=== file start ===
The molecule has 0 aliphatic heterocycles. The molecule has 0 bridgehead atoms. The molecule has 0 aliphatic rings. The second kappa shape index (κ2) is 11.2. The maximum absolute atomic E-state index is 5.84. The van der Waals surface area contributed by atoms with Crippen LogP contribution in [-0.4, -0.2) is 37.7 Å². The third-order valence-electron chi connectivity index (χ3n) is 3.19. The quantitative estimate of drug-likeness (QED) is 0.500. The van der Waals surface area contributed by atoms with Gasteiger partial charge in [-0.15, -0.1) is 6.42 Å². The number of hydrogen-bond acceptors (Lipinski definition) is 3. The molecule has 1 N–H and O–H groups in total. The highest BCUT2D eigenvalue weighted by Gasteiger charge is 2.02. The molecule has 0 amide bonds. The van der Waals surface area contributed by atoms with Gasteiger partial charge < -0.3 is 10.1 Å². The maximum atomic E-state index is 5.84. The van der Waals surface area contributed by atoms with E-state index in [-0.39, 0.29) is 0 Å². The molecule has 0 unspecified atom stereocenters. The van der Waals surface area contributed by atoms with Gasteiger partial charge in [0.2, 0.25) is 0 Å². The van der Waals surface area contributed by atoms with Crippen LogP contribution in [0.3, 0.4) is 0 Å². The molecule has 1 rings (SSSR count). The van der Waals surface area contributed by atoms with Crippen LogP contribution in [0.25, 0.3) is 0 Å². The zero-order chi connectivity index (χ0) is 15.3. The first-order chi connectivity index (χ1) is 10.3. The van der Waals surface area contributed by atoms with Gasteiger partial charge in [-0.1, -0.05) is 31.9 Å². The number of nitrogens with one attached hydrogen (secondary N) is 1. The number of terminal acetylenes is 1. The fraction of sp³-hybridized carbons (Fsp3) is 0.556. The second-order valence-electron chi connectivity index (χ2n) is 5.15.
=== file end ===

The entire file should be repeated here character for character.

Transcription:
The molecule has 0 aliphatic heterocycles. The molecule has 0 bridgehead atoms. The molecule has 0 aliphatic rings. The second kappa shape index (κ2) is 11.2. The maximum absolute atomic E-state index is 5.84. The van der Waals surface area contributed by atoms with Crippen LogP contribution in [-0.4, -0.2) is 37.7 Å². The third-order valence-electron chi connectivity index (χ3n) is 3.19. The quantitative estimate of drug-likeness (QED) is 0.500. The van der Waals surface area contributed by atoms with Gasteiger partial charge in [-0.15, -0.1) is 6.42 Å². The number of hydrogen-bond acceptors (Lipinski definition) is 3. The molecule has 1 N–H and O–H groups in total. The highest BCUT2D eigenvalue weighted by Gasteiger charge is 2.02. The molecule has 0 amide bonds. The van der Waals surface area contributed by atoms with Gasteiger partial charge < -0.3 is 10.1 Å². The maximum atomic E-state index is 5.84. The van der Waals surface area contributed by atoms with E-state index in [-0.39, 0.29) is 0 Å². The molecule has 0 unspecified atom stereocenters. The van der Waals surface area contributed by atoms with Gasteiger partial charge in [0.2, 0.25) is 0 Å². The van der Waals surface area contributed by atoms with Crippen LogP contribution in [0.3, 0.4) is 0 Å². The molecule has 1 rings (SSSR count). The van der Waals surface area contributed by atoms with Crippen LogP contribution in [0.25, 0.3) is 0 Å². The zero-order chi connectivity index (χ0) is 15.3. The first-order chi connectivity index (χ1) is 10.3. The van der Waals surface area contributed by atoms with Gasteiger partial charge in [-0.1, -0.05) is 31.9 Å². The number of nitrogens with one attached hydrogen (secondary N) is 1. The number of terminal acetylenes is 1. The fraction of sp³-hybridized carbons (Fsp3) is 0.556. The second-order valence-electron chi connectivity index (χ2n) is 5.15.